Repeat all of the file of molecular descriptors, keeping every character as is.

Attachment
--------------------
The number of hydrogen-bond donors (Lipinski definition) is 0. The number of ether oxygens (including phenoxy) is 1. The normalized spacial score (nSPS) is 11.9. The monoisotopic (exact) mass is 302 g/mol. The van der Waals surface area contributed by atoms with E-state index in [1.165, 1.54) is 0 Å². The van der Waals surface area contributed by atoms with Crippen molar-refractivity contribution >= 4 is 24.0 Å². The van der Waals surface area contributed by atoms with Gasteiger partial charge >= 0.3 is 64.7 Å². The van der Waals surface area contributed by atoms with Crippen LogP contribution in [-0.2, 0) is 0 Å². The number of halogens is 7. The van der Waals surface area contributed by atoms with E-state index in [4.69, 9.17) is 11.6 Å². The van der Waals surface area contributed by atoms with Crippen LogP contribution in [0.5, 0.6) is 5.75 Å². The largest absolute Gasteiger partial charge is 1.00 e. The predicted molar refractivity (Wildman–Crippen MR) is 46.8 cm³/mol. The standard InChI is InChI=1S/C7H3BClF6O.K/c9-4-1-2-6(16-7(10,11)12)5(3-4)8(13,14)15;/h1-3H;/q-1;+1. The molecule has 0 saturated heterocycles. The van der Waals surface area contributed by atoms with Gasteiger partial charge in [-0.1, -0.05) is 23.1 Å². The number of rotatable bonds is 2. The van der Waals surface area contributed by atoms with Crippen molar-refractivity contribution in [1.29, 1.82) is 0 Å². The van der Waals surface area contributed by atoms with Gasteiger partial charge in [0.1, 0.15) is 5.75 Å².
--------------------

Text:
The number of hydrogen-bond donors (Lipinski definition) is 0. The number of ether oxygens (including phenoxy) is 1. The normalized spacial score (nSPS) is 11.9. The monoisotopic (exact) mass is 302 g/mol. The van der Waals surface area contributed by atoms with E-state index in [1.165, 1.54) is 0 Å². The van der Waals surface area contributed by atoms with Crippen molar-refractivity contribution >= 4 is 24.0 Å². The van der Waals surface area contributed by atoms with Gasteiger partial charge >= 0.3 is 64.7 Å². The van der Waals surface area contributed by atoms with Crippen LogP contribution in [-0.2, 0) is 0 Å². The number of halogens is 7. The van der Waals surface area contributed by atoms with E-state index in [4.69, 9.17) is 11.6 Å². The van der Waals surface area contributed by atoms with Crippen LogP contribution in [0.5, 0.6) is 5.75 Å². The largest absolute Gasteiger partial charge is 1.00 e. The predicted molar refractivity (Wildman–Crippen MR) is 46.8 cm³/mol. The standard InChI is InChI=1S/C7H3BClF6O.K/c9-4-1-2-6(16-7(10,11)12)5(3-4)8(13,14)15;/h1-3H;/q-1;+1. The molecule has 0 saturated heterocycles. The van der Waals surface area contributed by atoms with Gasteiger partial charge in [-0.1, -0.05) is 23.1 Å². The number of rotatable bonds is 2. The van der Waals surface area contributed by atoms with Crippen molar-refractivity contribution in [1.29, 1.82) is 0 Å². The van der Waals surface area contributed by atoms with Gasteiger partial charge in [0.1, 0.15) is 5.75 Å².